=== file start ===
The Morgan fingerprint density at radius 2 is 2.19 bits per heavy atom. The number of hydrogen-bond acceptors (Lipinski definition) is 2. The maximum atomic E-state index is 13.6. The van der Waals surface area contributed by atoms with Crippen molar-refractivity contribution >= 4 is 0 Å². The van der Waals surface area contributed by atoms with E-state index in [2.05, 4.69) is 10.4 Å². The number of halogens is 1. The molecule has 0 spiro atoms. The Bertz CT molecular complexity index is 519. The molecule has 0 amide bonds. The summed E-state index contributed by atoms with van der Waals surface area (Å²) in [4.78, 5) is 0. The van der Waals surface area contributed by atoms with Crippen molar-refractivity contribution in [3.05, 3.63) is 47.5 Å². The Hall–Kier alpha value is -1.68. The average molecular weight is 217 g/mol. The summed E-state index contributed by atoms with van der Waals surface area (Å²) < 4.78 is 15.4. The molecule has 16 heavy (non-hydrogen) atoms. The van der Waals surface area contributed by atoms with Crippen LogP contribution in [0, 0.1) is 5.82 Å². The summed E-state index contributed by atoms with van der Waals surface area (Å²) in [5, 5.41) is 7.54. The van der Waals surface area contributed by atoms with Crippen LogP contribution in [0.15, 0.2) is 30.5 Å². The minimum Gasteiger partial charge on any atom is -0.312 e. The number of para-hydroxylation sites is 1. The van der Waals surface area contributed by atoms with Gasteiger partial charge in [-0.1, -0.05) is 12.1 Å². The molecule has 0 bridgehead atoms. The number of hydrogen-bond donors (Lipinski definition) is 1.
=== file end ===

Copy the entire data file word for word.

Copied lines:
The Morgan fingerprint density at radius 2 is 2.19 bits per heavy atom. The number of hydrogen-bond acceptors (Lipinski definition) is 2. The maximum atomic E-state index is 13.6. The van der Waals surface area contributed by atoms with Crippen molar-refractivity contribution >= 4 is 0 Å². The van der Waals surface area contributed by atoms with E-state index in [2.05, 4.69) is 10.4 Å². The number of halogens is 1. The molecule has 0 spiro atoms. The Bertz CT molecular complexity index is 519. The molecule has 0 amide bonds. The summed E-state index contributed by atoms with van der Waals surface area (Å²) in [4.78, 5) is 0. The van der Waals surface area contributed by atoms with Crippen molar-refractivity contribution in [3.05, 3.63) is 47.5 Å². The Hall–Kier alpha value is -1.68. The average molecular weight is 217 g/mol. The summed E-state index contributed by atoms with van der Waals surface area (Å²) < 4.78 is 15.4. The molecule has 16 heavy (non-hydrogen) atoms. The van der Waals surface area contributed by atoms with Crippen LogP contribution in [0, 0.1) is 5.82 Å². The summed E-state index contributed by atoms with van der Waals surface area (Å²) in [5, 5.41) is 7.54. The van der Waals surface area contributed by atoms with Crippen LogP contribution in [0.15, 0.2) is 30.5 Å². The minimum Gasteiger partial charge on any atom is -0.312 e. The number of para-hydroxylation sites is 1. The van der Waals surface area contributed by atoms with Gasteiger partial charge in [-0.1, -0.05) is 12.1 Å². The molecule has 0 bridgehead atoms. The number of hydrogen-bond donors (Lipinski definition) is 1.